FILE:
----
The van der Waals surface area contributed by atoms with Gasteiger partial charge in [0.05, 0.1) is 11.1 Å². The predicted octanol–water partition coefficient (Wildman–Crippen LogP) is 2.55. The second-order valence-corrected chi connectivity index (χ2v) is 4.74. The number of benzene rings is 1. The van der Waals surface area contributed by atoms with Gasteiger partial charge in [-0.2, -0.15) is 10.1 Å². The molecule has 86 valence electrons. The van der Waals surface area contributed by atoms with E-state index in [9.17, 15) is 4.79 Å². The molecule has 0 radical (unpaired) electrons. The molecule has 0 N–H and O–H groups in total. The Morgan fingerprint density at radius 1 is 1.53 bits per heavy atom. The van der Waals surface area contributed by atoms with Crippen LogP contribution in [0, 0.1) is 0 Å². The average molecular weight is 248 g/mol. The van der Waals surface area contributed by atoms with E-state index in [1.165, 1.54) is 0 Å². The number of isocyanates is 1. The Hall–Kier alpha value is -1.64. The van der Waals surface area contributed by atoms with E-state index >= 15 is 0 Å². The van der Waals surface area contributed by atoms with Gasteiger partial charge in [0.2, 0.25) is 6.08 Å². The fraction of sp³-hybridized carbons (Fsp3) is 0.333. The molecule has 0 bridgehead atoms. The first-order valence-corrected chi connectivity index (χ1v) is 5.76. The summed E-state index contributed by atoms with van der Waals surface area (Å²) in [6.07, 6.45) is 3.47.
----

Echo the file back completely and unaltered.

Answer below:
The van der Waals surface area contributed by atoms with Gasteiger partial charge in [0.05, 0.1) is 11.1 Å². The predicted octanol–water partition coefficient (Wildman–Crippen LogP) is 2.55. The second-order valence-corrected chi connectivity index (χ2v) is 4.74. The number of benzene rings is 1. The van der Waals surface area contributed by atoms with Gasteiger partial charge in [-0.2, -0.15) is 10.1 Å². The molecule has 86 valence electrons. The van der Waals surface area contributed by atoms with E-state index in [9.17, 15) is 4.79 Å². The molecule has 0 radical (unpaired) electrons. The molecule has 0 N–H and O–H groups in total. The Morgan fingerprint density at radius 1 is 1.53 bits per heavy atom. The van der Waals surface area contributed by atoms with Crippen LogP contribution in [0, 0.1) is 0 Å². The average molecular weight is 248 g/mol. The van der Waals surface area contributed by atoms with E-state index in [1.165, 1.54) is 0 Å². The number of isocyanates is 1. The Hall–Kier alpha value is -1.64. The van der Waals surface area contributed by atoms with E-state index >= 15 is 0 Å². The van der Waals surface area contributed by atoms with Gasteiger partial charge in [0.2, 0.25) is 6.08 Å². The fraction of sp³-hybridized carbons (Fsp3) is 0.333. The molecule has 0 bridgehead atoms. The first-order valence-corrected chi connectivity index (χ1v) is 5.76. The summed E-state index contributed by atoms with van der Waals surface area (Å²) in [6.07, 6.45) is 3.47.